the event of a thread — Day 4

today marked my first Saturday shift at the event of a thread. welcome to wild weekends at the Armory!

up until this point, i have been so appreciative of the way that people have interacted with this exhibit. i was stunned by the environment that Ann had created. somehow, through her care, meticulousness, and attention to detail, i felt that she had succeeded in creating a space where there were very little rules enforced and yet the audience was so respectful of it. even when the audience was high energy, no one was climbing all over the exhibit, poking at the pigeons, or particularly active in our personal areas. at least, i hadn’t experienced this, until today.

because it was the weekend, there were a lot of kids. and those little buggers love to hang all over the table. perhaps the subtlety of the circle of light around the readers is lost on people so young and the desire to embrace nature so high that it seems perfectly acceptable to touch animals in a cage, but trying to perform a focused and calm reading in this environment was very difficult. and it’s not just children either. there were many adults hovering and active in our spaces. i suppose it is confusing when some of the exhibit is interactive (the swings) that other parts (the people, the pigeons) aren’t necessarily so. but still, i can’t help but feel that a certain decorum was lost today. and i feel oddly protective over our feathered friends. perhaps it is part of the call of duty, but we were only instructed to read to them. no security detail was ever mentioned. my suspicion is that i feel a connection to these birds as i have always felt with small animals. the world is chaotic and scary. it is so easy to trample over the small things, to lose track of what we can’t see, and to stop to listen ever so carefully to the sounds beneath the surface. perhaps this is why Napoleon tried to exert so much influence; he was secretly worried that no one would pay attention to him because he was small. instead, he made his presence known far and wide. while there is discrepancy about his actual height (French vs. English measurements, etc, etc.), i am not going to rule out the theory.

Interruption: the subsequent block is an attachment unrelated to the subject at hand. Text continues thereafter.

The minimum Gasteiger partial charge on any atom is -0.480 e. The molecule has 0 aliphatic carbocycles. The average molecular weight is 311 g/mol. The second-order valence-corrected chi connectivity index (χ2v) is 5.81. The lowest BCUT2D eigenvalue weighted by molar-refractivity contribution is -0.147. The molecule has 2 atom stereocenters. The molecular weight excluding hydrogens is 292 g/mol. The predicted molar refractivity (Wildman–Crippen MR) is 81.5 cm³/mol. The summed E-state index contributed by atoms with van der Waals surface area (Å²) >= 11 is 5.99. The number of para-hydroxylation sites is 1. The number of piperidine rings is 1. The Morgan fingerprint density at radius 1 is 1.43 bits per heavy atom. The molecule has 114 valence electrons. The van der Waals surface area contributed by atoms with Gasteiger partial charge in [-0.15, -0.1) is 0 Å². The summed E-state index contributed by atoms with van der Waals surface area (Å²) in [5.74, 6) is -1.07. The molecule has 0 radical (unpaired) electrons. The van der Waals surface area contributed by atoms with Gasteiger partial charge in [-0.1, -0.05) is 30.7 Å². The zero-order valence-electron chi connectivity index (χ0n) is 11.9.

and on a practical note, i don’t understand why so many people want to touch these birds when they wouldn’t dream of touching the ones on the streets. i mean, they are particularly beautiful pigeons, but it still feels disrespectful. and i worry about their peace of mind in this hectic environment. it’s like trying to do a stage play while babysitting. the kind of focus needed to attend to both tasks is exhausting.

but the pigeons are oddly calm today despite all this activity. they really seemed to be listening today. i looked up and they would even be making eye contact. one pigeon did a little dance with me. every time i tilted my head, she would tilt her head in the same direction. we went back and forth like this for quite some time, alternating words with movement.

another pigeon breathed with me after one particularly stressful period. his huge, white cage-mate was on a rampage. he kept attacking him and his comrade, even trampling on top of him and biting the back of his neck. when he was satisfied with his conquest he stopped and took a nap in the back of the cage. the recipient of his pigeon rage came over to the corner closest to where i was reading and plopped down, seemingly exhausted. i looked and him and we both sighed a breath of relief. we took a few breaths together and he rested peacefully as i finished the reading.

despite the craziness, there is some peace. even if, unexpectedly, it comes from and for the birds.

: Pigeon. photo by Al Foote III, fellow reader and photographer extraordinaire

: Pigeon. photo by Al Foote III, fellow reader and photographer extraordinaire

Our Greatest Fear

it is our light not our darkness that most frightens us

Our deepest fear is not that we are inadequate.

Our deepest fear is that we are powerful beyond measure.

It is our light not our darkness that most frightens us.

We ask ourselves, who am I to be brilliant, gorgeous, talented and fabulous?

Actually, who are you not to be?

You are a child of God.

Your playing small does not serve the world.

There’s nothing enlightened about shrinking so that other people won’t feel insecure around you.

We were born to make manifest the glory of God that is within us.

It’s not just in some of us; it’s in everyone.

And as we let our own light shine, we unconsciously give other people permission to do the same.

As we are liberated from our own fear, our presence automatically liberates others.

—Marianne Williamson—

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Written by lobsterbird